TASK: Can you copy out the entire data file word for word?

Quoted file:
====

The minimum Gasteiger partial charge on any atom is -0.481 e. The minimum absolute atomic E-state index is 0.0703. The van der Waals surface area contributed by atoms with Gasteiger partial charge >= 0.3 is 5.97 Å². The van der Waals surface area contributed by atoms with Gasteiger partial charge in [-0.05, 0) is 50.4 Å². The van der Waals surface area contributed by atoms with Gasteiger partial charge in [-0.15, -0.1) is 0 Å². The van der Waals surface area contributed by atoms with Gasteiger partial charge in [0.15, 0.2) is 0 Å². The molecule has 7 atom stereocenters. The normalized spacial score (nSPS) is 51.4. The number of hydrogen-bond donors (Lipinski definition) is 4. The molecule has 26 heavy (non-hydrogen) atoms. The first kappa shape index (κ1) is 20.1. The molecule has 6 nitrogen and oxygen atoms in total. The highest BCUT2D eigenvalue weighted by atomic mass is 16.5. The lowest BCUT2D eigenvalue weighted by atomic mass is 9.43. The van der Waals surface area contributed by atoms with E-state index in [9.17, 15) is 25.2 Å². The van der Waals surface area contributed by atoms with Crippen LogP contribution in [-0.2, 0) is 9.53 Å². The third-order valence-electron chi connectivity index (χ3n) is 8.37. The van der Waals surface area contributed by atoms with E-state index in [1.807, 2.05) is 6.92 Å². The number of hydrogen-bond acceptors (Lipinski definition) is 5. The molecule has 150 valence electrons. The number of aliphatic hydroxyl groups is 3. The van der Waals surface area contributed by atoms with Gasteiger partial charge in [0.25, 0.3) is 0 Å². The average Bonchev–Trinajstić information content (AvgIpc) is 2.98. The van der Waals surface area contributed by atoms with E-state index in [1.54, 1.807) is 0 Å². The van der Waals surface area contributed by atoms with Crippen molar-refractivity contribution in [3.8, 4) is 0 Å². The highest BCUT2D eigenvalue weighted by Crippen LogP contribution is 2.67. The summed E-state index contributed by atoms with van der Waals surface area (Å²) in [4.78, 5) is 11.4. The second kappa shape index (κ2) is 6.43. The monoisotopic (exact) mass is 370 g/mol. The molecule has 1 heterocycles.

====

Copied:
The minimum Gasteiger partial charge on any atom is -0.481 e. The minimum absolute atomic E-state index is 0.0703. The van der Waals surface area contributed by atoms with Gasteiger partial charge >= 0.3 is 5.97 Å². The van der Waals surface area contributed by atoms with Gasteiger partial charge in [-0.05, 0) is 50.4 Å². The van der Waals surface area contributed by atoms with Gasteiger partial charge in [-0.15, -0.1) is 0 Å². The van der Waals surface area contributed by atoms with Gasteiger partial charge in [0.15, 0.2) is 0 Å². The molecule has 7 atom stereocenters. The normalized spacial score (nSPS) is 51.4. The number of hydrogen-bond donors (Lipinski definition) is 4. The molecule has 26 heavy (non-hydrogen) atoms. The first kappa shape index (κ1) is 20.1. The molecule has 6 nitrogen and oxygen atoms in total. The highest BCUT2D eigenvalue weighted by atomic mass is 16.5. The lowest BCUT2D eigenvalue weighted by atomic mass is 9.43. The van der Waals surface area contributed by atoms with E-state index in [9.17, 15) is 25.2 Å². The van der Waals surface area contributed by atoms with Crippen LogP contribution in [-0.2, 0) is 9.53 Å². The third-order valence-electron chi connectivity index (χ3n) is 8.37. The van der Waals surface area contributed by atoms with E-state index in [1.807, 2.05) is 6.92 Å². The number of hydrogen-bond acceptors (Lipinski definition) is 5. The molecule has 150 valence electrons. The number of aliphatic hydroxyl groups is 3. The van der Waals surface area contributed by atoms with Gasteiger partial charge in [0.25, 0.3) is 0 Å². The average Bonchev–Trinajstić information content (AvgIpc) is 2.98. The van der Waals surface area contributed by atoms with E-state index in [1.54, 1.807) is 0 Å². The van der Waals surface area contributed by atoms with Crippen molar-refractivity contribution in [3.8, 4) is 0 Å². The highest BCUT2D eigenvalue weighted by Crippen LogP contribution is 2.67. The summed E-state index contributed by atoms with van der Waals surface area (Å²) in [4.78, 5) is 11.4. The second kappa shape index (κ2) is 6.43. The monoisotopic (exact) mass is 370 g/mol. The molecule has 1 heterocycles.